- Associated Press - Monday, December 31, 2018

Omaha World Herald. December 28, 2018

Racing Commission overreached its authority with this wagering decision

One of the most important principles for a free society is that a government agency or commission must operate within the limits of its legal authority. That is a lesson the members of the Nebraska Racing Commission need to acknowledge and respect. The commission isn’t a law unto itself.

Specifically, the commission voted unanimously to allow Fonner Park in Grand Island to install historical horse racing terminals produced by a Maryland company.

But there’s a big problem with the commission’s action - deciding whether to allow betting on past horse races is outside the commission’s legal authority. That power rests, instead, with the Nebraska Legislature and governor, or with the people of Nebraska through a ballot measure. Indeed, as the commission members surely know well, state senators have struggled with the issue repeatedly over the years.

The Nebraska Attorney General’s Office was right to cry foul at the commission’s action, pointing out that historical horse racing is illegal in Nebraska under current law, and the commission’s claim that it’s legal doesn’t make it so.

Supporters of the commission’s action point to the betting allowed in other states on past horse races, and that’s true. No one can deny the challenges for Nebraska’s racing industry. But the issue is a matter of law. It’s about whether a regulatory commission can assert legal powers that state statutes don’t provide, and the clear answer is no.

Supporters of historical horse race wagering have every right to lobby the Legislature again to legalize this type of betting or to mount a petition drive. But what they can’t do is try to that achieve that goal by making an end run around state law.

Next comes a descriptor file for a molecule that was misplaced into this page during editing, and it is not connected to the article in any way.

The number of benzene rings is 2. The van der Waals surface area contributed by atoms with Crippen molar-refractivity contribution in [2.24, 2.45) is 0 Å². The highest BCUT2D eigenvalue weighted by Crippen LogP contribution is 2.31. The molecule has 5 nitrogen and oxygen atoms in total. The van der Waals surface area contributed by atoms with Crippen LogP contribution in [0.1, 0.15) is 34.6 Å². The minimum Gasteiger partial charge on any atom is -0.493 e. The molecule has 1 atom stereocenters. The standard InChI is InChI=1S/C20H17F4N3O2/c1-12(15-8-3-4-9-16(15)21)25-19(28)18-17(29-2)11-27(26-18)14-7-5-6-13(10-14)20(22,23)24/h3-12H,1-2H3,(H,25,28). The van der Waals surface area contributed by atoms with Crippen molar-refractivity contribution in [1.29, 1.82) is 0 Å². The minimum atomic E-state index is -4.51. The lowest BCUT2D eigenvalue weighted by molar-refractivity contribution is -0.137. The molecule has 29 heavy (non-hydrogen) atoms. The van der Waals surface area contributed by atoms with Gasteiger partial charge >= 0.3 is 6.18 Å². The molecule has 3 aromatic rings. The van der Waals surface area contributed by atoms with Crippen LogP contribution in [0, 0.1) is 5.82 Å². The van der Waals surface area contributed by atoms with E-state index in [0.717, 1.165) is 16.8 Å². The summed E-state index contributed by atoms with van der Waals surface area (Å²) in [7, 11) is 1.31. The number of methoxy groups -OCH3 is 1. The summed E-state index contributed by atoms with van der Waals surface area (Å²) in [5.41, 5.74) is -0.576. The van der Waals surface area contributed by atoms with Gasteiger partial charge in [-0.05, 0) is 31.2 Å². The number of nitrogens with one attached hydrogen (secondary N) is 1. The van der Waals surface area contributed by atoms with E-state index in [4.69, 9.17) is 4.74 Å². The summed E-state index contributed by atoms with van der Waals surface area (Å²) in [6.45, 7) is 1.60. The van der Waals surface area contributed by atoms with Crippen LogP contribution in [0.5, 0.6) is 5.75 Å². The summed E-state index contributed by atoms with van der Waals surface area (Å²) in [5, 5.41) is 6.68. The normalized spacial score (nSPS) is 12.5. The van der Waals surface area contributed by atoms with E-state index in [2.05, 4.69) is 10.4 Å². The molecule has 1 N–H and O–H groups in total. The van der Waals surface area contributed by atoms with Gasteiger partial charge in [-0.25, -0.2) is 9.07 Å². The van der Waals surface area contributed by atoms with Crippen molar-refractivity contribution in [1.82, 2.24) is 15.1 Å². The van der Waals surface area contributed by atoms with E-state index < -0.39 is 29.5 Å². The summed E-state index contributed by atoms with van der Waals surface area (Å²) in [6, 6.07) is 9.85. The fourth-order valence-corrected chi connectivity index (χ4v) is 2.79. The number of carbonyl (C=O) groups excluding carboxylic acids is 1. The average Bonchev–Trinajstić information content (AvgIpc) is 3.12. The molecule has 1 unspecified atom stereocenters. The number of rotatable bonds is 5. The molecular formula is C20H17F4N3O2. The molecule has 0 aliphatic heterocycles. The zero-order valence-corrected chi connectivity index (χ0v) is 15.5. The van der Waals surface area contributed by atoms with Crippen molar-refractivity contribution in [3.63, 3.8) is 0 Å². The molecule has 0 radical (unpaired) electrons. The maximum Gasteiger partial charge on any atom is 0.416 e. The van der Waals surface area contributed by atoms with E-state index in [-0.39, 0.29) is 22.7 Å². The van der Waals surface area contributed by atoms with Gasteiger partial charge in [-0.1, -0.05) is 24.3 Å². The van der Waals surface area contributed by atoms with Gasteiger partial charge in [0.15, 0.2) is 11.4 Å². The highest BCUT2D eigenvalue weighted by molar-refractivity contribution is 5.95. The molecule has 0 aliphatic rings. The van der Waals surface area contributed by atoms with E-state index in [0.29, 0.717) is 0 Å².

Lincoln Journal Star. December 28, 2018

Strive for more transparency on ESCO bids

The Lincoln City Council ensured local businesses will be notified about potential work that involves handling energy saving projects for the city under the open-bid system - a change for the better.

In light of that improvement, we urge City Hall to be as transparent as possible as it can going forward with energy saving companies, or ESCOs.

This recent development, passed by the council last week, is a welcome change. The first projects completed by ESCOs entirely bypassed the city’s bid process to hire subcontractors and buy equipment. Though the cost of the work - and, in some cases, energy savings - were guaranteed by the companies, minimal information was available to the public before the plan’s approval.

In essence, the council’s decision extended the public bid procedures to the beginning of energy savings projects by mandating the city notify local businesses and allow them to submit bids. Our hope is that openness expands much deeper into the selection process than it currently does.

Under the current policy, for instance, City Hall can’t release the names of subcontractors chosen for library and park projects - which approved long before last week’s resolution was passed - until the contracts are signed.

Going forward, the Journal Star editorial board encourages Lincoln officials to be as transparent about ESCOs as they can.

Government is designed to conduct its business dealings in public to ensure greater scrutiny and accountability. Bid-letting processes were made transparent to ensure projects were bid competitively to provide the greatest value for taxpayers, rather than enriching family, friends or campaign donors.

To be clear, we aren’t insinuating anything sketchy is happening through the ESCO process, one of several city sustainability measures we support in principle.

Improving energy efficiency and aiming to keep costs low? Sign us up.